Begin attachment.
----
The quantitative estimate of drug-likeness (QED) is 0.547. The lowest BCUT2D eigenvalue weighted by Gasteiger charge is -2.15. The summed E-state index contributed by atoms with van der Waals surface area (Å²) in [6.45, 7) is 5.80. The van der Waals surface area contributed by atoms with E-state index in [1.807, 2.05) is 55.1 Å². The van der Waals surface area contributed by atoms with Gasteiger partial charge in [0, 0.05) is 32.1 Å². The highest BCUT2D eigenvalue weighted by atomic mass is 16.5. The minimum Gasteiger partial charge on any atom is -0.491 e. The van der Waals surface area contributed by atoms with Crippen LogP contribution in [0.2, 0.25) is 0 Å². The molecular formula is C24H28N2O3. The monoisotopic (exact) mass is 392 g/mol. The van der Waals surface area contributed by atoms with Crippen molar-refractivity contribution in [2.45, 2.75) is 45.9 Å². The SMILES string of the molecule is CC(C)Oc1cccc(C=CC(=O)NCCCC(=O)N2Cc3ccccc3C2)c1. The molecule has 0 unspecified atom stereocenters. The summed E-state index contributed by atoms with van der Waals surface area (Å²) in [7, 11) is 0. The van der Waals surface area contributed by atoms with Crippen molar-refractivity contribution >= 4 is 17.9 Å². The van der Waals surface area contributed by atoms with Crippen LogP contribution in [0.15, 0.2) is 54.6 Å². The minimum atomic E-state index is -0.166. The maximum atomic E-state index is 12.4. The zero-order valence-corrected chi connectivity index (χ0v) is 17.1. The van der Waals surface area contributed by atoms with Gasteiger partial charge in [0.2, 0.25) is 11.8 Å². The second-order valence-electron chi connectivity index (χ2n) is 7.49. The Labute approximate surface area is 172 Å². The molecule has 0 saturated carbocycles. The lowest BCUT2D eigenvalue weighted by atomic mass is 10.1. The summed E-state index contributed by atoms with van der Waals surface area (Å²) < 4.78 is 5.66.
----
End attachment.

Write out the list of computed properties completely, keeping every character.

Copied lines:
The quantitative estimate of drug-likeness (QED) is 0.547. The lowest BCUT2D eigenvalue weighted by Gasteiger charge is -2.15. The summed E-state index contributed by atoms with van der Waals surface area (Å²) in [6.45, 7) is 5.80. The van der Waals surface area contributed by atoms with E-state index in [1.807, 2.05) is 55.1 Å². The van der Waals surface area contributed by atoms with Gasteiger partial charge in [0, 0.05) is 32.1 Å². The highest BCUT2D eigenvalue weighted by atomic mass is 16.5. The minimum Gasteiger partial charge on any atom is -0.491 e. The van der Waals surface area contributed by atoms with Crippen LogP contribution in [0.2, 0.25) is 0 Å². The molecular formula is C24H28N2O3. The monoisotopic (exact) mass is 392 g/mol. The van der Waals surface area contributed by atoms with Crippen molar-refractivity contribution in [2.45, 2.75) is 45.9 Å². The SMILES string of the molecule is CC(C)Oc1cccc(C=CC(=O)NCCCC(=O)N2Cc3ccccc3C2)c1. The molecule has 0 unspecified atom stereocenters. The summed E-state index contributed by atoms with van der Waals surface area (Å²) in [7, 11) is 0. The van der Waals surface area contributed by atoms with Crippen molar-refractivity contribution >= 4 is 17.9 Å². The van der Waals surface area contributed by atoms with Crippen LogP contribution in [0.15, 0.2) is 54.6 Å². The minimum atomic E-state index is -0.166. The maximum atomic E-state index is 12.4. The zero-order valence-corrected chi connectivity index (χ0v) is 17.1. The van der Waals surface area contributed by atoms with Gasteiger partial charge in [0.2, 0.25) is 11.8 Å². The second-order valence-electron chi connectivity index (χ2n) is 7.49. The Labute approximate surface area is 172 Å². The molecule has 0 saturated carbocycles. The lowest BCUT2D eigenvalue weighted by atomic mass is 10.1. The summed E-state index contributed by atoms with van der Waals surface area (Å²) < 4.78 is 5.66.